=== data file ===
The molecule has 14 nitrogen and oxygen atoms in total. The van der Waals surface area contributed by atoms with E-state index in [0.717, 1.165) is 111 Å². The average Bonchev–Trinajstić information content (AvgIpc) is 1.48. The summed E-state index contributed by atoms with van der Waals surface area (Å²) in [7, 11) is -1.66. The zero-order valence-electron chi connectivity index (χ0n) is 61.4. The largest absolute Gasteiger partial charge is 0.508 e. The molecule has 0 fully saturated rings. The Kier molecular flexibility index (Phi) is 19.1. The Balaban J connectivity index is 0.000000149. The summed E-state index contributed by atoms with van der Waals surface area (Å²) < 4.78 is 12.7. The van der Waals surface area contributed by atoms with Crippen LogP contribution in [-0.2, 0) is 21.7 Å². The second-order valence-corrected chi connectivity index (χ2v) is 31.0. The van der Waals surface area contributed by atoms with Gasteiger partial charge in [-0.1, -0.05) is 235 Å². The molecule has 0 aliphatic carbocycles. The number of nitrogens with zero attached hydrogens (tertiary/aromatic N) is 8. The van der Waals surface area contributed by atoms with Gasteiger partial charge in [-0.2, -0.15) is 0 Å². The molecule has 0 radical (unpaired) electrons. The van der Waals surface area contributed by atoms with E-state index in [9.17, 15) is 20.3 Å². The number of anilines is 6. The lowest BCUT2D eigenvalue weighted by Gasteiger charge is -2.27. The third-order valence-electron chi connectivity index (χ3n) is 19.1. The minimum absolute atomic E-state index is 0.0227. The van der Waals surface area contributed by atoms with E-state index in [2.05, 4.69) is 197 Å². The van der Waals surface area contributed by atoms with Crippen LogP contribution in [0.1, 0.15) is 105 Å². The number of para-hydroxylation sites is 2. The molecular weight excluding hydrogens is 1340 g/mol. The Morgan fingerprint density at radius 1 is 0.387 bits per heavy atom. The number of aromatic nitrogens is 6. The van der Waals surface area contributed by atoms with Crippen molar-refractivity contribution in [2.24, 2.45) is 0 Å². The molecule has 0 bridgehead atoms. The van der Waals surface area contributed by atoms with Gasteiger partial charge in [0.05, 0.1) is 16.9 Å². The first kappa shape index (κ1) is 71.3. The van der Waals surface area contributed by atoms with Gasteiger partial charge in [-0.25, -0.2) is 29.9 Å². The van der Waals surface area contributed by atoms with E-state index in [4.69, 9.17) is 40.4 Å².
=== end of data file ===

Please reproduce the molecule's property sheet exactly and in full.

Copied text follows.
The molecule has 14 nitrogen and oxygen atoms in total. The van der Waals surface area contributed by atoms with E-state index in [0.717, 1.165) is 111 Å². The average Bonchev–Trinajstić information content (AvgIpc) is 1.48. The summed E-state index contributed by atoms with van der Waals surface area (Å²) in [7, 11) is -1.66. The zero-order valence-electron chi connectivity index (χ0n) is 61.4. The largest absolute Gasteiger partial charge is 0.508 e. The molecule has 0 fully saturated rings. The Kier molecular flexibility index (Phi) is 19.1. The Balaban J connectivity index is 0.000000149. The summed E-state index contributed by atoms with van der Waals surface area (Å²) < 4.78 is 12.7. The van der Waals surface area contributed by atoms with Crippen LogP contribution in [-0.2, 0) is 21.7 Å². The second-order valence-corrected chi connectivity index (χ2v) is 31.0. The van der Waals surface area contributed by atoms with Gasteiger partial charge in [-0.1, -0.05) is 235 Å². The molecule has 0 aliphatic carbocycles. The number of nitrogens with zero attached hydrogens (tertiary/aromatic N) is 8. The van der Waals surface area contributed by atoms with Gasteiger partial charge in [-0.2, -0.15) is 0 Å². The molecule has 0 radical (unpaired) electrons. The van der Waals surface area contributed by atoms with E-state index in [9.17, 15) is 20.3 Å². The number of anilines is 6. The lowest BCUT2D eigenvalue weighted by Gasteiger charge is -2.27. The third-order valence-electron chi connectivity index (χ3n) is 19.1. The minimum absolute atomic E-state index is 0.0227. The van der Waals surface area contributed by atoms with E-state index in [2.05, 4.69) is 197 Å². The van der Waals surface area contributed by atoms with Crippen LogP contribution in [0.1, 0.15) is 105 Å². The number of para-hydroxylation sites is 2. The molecular weight excluding hydrogens is 1340 g/mol. The Morgan fingerprint density at radius 1 is 0.387 bits per heavy atom. The number of aromatic nitrogens is 6. The van der Waals surface area contributed by atoms with Crippen molar-refractivity contribution in [2.24, 2.45) is 0 Å². The molecule has 0 bridgehead atoms. The van der Waals surface area contributed by atoms with Gasteiger partial charge in [0.05, 0.1) is 16.9 Å². The first kappa shape index (κ1) is 71.3. The van der Waals surface area contributed by atoms with Gasteiger partial charge in [-0.25, -0.2) is 29.9 Å². The van der Waals surface area contributed by atoms with E-state index in [4.69, 9.17) is 40.4 Å².